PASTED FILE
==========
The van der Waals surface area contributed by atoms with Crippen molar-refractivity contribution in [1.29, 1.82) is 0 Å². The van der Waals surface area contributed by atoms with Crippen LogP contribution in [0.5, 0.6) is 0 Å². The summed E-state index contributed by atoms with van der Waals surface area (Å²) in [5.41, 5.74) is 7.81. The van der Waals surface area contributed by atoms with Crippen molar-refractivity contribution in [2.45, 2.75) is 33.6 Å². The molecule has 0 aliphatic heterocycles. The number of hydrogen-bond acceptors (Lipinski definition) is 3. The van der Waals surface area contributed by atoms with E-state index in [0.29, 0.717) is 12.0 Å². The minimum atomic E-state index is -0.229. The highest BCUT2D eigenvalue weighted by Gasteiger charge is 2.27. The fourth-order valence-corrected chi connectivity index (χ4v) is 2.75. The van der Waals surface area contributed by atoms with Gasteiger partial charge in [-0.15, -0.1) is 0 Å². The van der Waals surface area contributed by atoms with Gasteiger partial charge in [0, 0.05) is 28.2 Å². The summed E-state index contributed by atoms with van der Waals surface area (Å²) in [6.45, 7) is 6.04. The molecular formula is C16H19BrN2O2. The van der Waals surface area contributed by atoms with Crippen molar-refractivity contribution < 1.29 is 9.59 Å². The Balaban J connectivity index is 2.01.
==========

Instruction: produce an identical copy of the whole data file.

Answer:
The van der Waals surface area contributed by atoms with Crippen molar-refractivity contribution in [1.29, 1.82) is 0 Å². The van der Waals surface area contributed by atoms with Crippen LogP contribution in [0.5, 0.6) is 0 Å². The summed E-state index contributed by atoms with van der Waals surface area (Å²) in [5.41, 5.74) is 7.81. The van der Waals surface area contributed by atoms with Crippen molar-refractivity contribution in [2.45, 2.75) is 33.6 Å². The molecule has 0 aliphatic heterocycles. The number of hydrogen-bond acceptors (Lipinski definition) is 3. The van der Waals surface area contributed by atoms with E-state index in [0.29, 0.717) is 12.0 Å². The minimum atomic E-state index is -0.229. The highest BCUT2D eigenvalue weighted by Gasteiger charge is 2.27. The fourth-order valence-corrected chi connectivity index (χ4v) is 2.75. The van der Waals surface area contributed by atoms with Gasteiger partial charge in [-0.15, -0.1) is 0 Å². The van der Waals surface area contributed by atoms with Gasteiger partial charge in [0, 0.05) is 28.2 Å². The summed E-state index contributed by atoms with van der Waals surface area (Å²) in [6.45, 7) is 6.04. The molecular formula is C16H19BrN2O2. The van der Waals surface area contributed by atoms with Crippen molar-refractivity contribution < 1.29 is 9.59 Å². The Balaban J connectivity index is 2.01.